We Can Help

People with suicidal thoughts or intent, or thoughts of harming others, need immediate

attention and are advised to call 911 or go to their nearest emergency center.


It can be a challenge to maintain our mental health in our current fast-paced culture of high-stress and hard work, where we’re constantly trying to juggle the demands of work, family and other commitments. It is vitally important that we take time out for ourselves on a regular basis to check in with our own personal needs and desires. While it’s true that some mental disorders have strong genetic underpinnings that may be out of our control, it is equally true that our ways of thinking and looking at the world, as well as our individual daily behaviors, contribute significantly to our overall levels of well-being. At NFIH we firmly believe that it is within everyone’s reach to be happy, feel valued and successful, but it takes desire, introspection, knowledge, and    perseverance to become a better person today than you were yesterday.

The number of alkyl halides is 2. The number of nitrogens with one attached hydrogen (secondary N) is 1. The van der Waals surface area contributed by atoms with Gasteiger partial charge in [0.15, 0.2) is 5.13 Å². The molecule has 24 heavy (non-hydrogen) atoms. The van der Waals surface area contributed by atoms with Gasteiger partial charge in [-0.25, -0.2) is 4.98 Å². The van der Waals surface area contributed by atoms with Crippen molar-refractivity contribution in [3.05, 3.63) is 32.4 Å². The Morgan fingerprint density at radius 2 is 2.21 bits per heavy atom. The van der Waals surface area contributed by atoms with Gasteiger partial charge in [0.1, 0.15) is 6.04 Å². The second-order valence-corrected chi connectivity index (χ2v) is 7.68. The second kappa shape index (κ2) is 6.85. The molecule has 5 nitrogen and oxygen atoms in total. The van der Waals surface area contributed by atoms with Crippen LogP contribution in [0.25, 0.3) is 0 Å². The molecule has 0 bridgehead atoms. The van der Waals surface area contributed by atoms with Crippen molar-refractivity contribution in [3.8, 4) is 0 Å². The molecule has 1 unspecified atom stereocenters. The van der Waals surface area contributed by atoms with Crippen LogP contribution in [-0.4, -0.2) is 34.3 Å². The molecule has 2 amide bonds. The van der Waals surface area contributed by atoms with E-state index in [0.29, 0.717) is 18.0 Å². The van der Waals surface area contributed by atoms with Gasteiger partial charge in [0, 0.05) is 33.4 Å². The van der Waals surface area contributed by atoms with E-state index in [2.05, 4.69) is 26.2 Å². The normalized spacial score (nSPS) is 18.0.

If you or a loved one is experiencing one or more of the symptoms listed below, and the symptoms are causing serious problems in your ability to study, work or relate to others, you should consider making an appointment to see a mental health professional.


Recent social withdrawal and loss of interest in others

Drop in functioning
An unusual drop in functioning, at school, work or social activities, such as quitting sports, failing in school or difficulty performing familiar tasks


Problems thinking
Problems with concentration, memory or logical thought and speech that are hard to explain


Increased sensitivity
Heightened sensitivity to sights, sounds, smells or touch; avoidance of over-stimulating situations

Loss of initiative or desire to participate in any activity

Feeling disconnected
A vague feeling of being disconnected from oneself or one’s surroundings; a sense of unreality

Illogical thinking
Unusual or exaggerated beliefs about personal powers to understand meanings or influence events; illogical or “magical” thinking typical of childhood in an adult 

Fear or suspicion of others or a strong nervous feeling 

Unusual behavior
Odd, uncharacteristic, peculiar behavior 

Sleep or appetite changes
Dramatic sleep and appetite changes or decline in personal care


Mood changes
Rapid or dramatic shifts in feelings